In addition to the mentioned advantages the teachings of the present invention further provide a series of improvements from the standpoint of technology as well as also from the economical standpoint.

The normal dosing of the bonding or cementing agent can in most cases-with light concrete always-be reduced. A portion of the cement is replaced by a generally cheap component or aggregate. This preferably takes place by finely grounded clay containing-minerals, this additive favoring the uniform quality of the mixture and due to its special properties increases and accelerates the stabilization of the mixture.

In place of the usually employed special cement there can be used normal cement without a loss or reduction of strength. Furthermore, due to the saving in cement the density of. the product is reduced, this being a decisive ad vantage particularly for insulating elements.

The foregoing detailed description has been given for clearness of understanding only, and no unnecesary limitations should be understood therefrom, as modifications will be. obvious to those skilled in the art.

What is claimed is:

1. 1n the process for the rapid prehardening of cement bonded-formed bodies of light concrete material the cement containing bonding agent and the organic light concrete aggregates are mixed in usual manner in a concrete mixer and the entire mixture is heated and introduced into a mold and solidified therein and the prehardened formed body dismantled within a period of approximately five minutes, the step of mixing including the addition of approximately 0.1 to 1.0% by weight of an alkali carbonate in aqueous solution, the aforesaid percent by weight of alkali carbonate being based upon the water-free carbonate and referred to the weight of cement in the bonding agent an dthe step of solidification comprises initiating the solidification of the heated mixture of organic aggregates, bonding agent and aqueous solution in the mold by a treatment with a carbon dioxide containing gas.

2. A. process for the rapid prehardening of cement bonded formed bodies of light concrete material according to claim 1, wherein the carbon dioxide containing gas provides carbon dioxide in a ratio of 2 kg. CO per cubic meter of concrete material.

3. Process for the rapid prehardening of cement bonded-formed bodies of light concrete material according to claim. 1 wherein the mixing is performed at a temperature of 607() C.

4. Process for. the rapid prehardening of cement bonded-formed bodies of light concrete material according to claim 1 wherein said organic aggregates are selected from the group comprising wood chips and plant fibers.

5. Process for the rapid prehardening of cement bonded-formed bodies of light concrete material according to claim 4 wherein said plant fibers are selected from the group comprising sugar, bagasse, hemp and straw.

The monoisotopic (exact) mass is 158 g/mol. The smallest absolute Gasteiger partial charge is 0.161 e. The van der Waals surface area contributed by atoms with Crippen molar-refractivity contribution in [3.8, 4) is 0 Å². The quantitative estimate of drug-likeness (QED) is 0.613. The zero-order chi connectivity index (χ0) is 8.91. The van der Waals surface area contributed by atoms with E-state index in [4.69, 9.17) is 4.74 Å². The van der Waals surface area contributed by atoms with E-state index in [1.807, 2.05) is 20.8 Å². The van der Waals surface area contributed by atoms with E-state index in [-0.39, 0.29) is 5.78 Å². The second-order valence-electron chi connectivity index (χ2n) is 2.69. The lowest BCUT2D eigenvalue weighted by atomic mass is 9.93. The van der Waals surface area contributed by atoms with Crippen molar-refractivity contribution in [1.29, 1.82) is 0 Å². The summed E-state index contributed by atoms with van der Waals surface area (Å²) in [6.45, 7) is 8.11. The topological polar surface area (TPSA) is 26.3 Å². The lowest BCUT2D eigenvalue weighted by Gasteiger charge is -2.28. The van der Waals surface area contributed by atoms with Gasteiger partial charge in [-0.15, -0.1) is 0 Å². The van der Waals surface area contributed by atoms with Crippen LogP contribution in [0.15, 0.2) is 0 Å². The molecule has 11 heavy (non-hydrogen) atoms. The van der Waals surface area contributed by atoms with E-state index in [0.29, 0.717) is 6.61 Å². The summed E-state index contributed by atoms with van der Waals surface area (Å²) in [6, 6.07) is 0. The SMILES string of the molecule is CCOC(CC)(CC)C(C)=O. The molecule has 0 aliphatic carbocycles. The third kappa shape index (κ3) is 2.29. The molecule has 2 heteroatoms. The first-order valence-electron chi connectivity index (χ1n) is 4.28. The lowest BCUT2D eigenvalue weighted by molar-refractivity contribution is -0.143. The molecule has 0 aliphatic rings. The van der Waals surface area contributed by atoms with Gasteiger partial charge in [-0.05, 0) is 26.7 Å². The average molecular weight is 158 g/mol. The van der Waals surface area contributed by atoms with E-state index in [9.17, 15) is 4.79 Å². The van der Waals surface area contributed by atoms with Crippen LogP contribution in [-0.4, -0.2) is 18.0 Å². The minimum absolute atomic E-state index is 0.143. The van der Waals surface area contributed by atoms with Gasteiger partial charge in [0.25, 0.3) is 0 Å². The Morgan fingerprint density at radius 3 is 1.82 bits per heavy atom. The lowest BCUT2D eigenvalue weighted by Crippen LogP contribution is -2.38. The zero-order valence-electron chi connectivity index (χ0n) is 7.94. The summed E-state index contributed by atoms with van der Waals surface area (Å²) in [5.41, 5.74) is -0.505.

6. Process for the rapid prehardening of cement bonded-formed bodies of light concrete material according to claim 1 wherein said bonding agent contains up to 20% by weight silicates.

7.- Process for the rapid prehardening of cement bonded-formed bodies of light concrete material according to claim 1 wherein said bonding agent contains up to 20% by weight of finely ground clay minerals.

8. Process for the rapid prehardening of cement bonded-formed bodies of light concrete material according to claim 1 wherein said alkali carbonate is a member selected rfom the group consisting of sodium carbonate and potassium carbonate.

9. Process for the rapid prehardening of cement bonded-formed bodies of light concrete material according to claim 1 wherein said cement containing bonding agent is cement.

10. Process for the rapid prehardening of cement bonded-formed bodies of light concrete material according claim 1 including thestep of heating said mold.

11. Process for the rapid prehardening of cement bonded-formed bodies of light concrete material according to claim 1 wherein the molded material is kept in heated condition at a temperature of 6070 C. until rctnoved from the mold.

References Cited UNITED STATES PATENTS 2,432,981 12/1947 Abrahams. 2,665,996 1/ 1954 Kalousek. 1,666,936 4/1928 Kern 26482 1,473,445 11/1923 Schumacher s 106-93 1,894,628 1/1933 Mortland 106-93 3,247,294 4/1966 Sabouni 26444 2,496,895 2/1950 Staley .W 26482 OTHER REFERENCES The Chemistry of Cement and Concrete, 1956, pp. 252 and 253 relied upon.

ROBERT F. WHITE, Primary Examiner.

R. B. MOFFl'IT, J, H. SILBAUGI-l,

Assistant Examiners.

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Classifications
U.S. Classification264/82, 106/731, 106/720
International ClassificationB28B15/00, C04B40/02, C04B28/00, C04B28/02
Cooperative ClassificationB28B15/00, C04B40/0231, C04B28/02
European ClassificationB28B15/00, C04B28/02, C04B40/02B